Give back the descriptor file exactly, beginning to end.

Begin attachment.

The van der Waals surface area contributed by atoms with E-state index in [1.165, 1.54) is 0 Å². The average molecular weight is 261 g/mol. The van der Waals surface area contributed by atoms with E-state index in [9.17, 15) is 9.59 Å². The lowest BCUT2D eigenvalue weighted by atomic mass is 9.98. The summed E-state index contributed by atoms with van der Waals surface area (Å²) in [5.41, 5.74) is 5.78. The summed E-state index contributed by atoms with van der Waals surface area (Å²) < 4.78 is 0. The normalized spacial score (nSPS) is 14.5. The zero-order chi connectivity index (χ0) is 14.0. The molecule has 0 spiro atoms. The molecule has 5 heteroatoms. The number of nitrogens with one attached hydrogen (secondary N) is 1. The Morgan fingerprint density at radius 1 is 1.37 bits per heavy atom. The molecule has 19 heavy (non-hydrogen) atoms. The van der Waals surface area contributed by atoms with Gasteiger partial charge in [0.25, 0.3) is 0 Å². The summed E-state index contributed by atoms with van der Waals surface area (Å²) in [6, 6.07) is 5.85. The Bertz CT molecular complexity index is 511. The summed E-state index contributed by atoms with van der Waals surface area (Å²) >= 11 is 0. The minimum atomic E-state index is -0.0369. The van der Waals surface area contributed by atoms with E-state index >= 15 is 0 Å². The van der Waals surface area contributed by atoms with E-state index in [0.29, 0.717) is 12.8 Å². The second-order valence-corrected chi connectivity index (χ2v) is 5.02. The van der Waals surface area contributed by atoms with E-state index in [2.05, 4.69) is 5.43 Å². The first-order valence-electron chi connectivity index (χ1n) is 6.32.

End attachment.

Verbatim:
The van der Waals surface area contributed by atoms with E-state index in [1.165, 1.54) is 0 Å². The average molecular weight is 261 g/mol. The van der Waals surface area contributed by atoms with E-state index in [9.17, 15) is 9.59 Å². The lowest BCUT2D eigenvalue weighted by atomic mass is 9.98. The summed E-state index contributed by atoms with van der Waals surface area (Å²) in [5.41, 5.74) is 5.78. The summed E-state index contributed by atoms with van der Waals surface area (Å²) < 4.78 is 0. The normalized spacial score (nSPS) is 14.5. The zero-order chi connectivity index (χ0) is 14.0. The molecule has 0 spiro atoms. The molecule has 5 heteroatoms. The number of nitrogens with one attached hydrogen (secondary N) is 1. The Morgan fingerprint density at radius 1 is 1.37 bits per heavy atom. The molecule has 19 heavy (non-hydrogen) atoms. The van der Waals surface area contributed by atoms with Gasteiger partial charge in [0.25, 0.3) is 0 Å². The summed E-state index contributed by atoms with van der Waals surface area (Å²) in [6, 6.07) is 5.85. The Bertz CT molecular complexity index is 511. The summed E-state index contributed by atoms with van der Waals surface area (Å²) >= 11 is 0. The minimum atomic E-state index is -0.0369. The van der Waals surface area contributed by atoms with E-state index >= 15 is 0 Å². The van der Waals surface area contributed by atoms with E-state index in [0.29, 0.717) is 12.8 Å². The second-order valence-corrected chi connectivity index (χ2v) is 5.02. The van der Waals surface area contributed by atoms with E-state index in [2.05, 4.69) is 5.43 Å². The first-order valence-electron chi connectivity index (χ1n) is 6.32.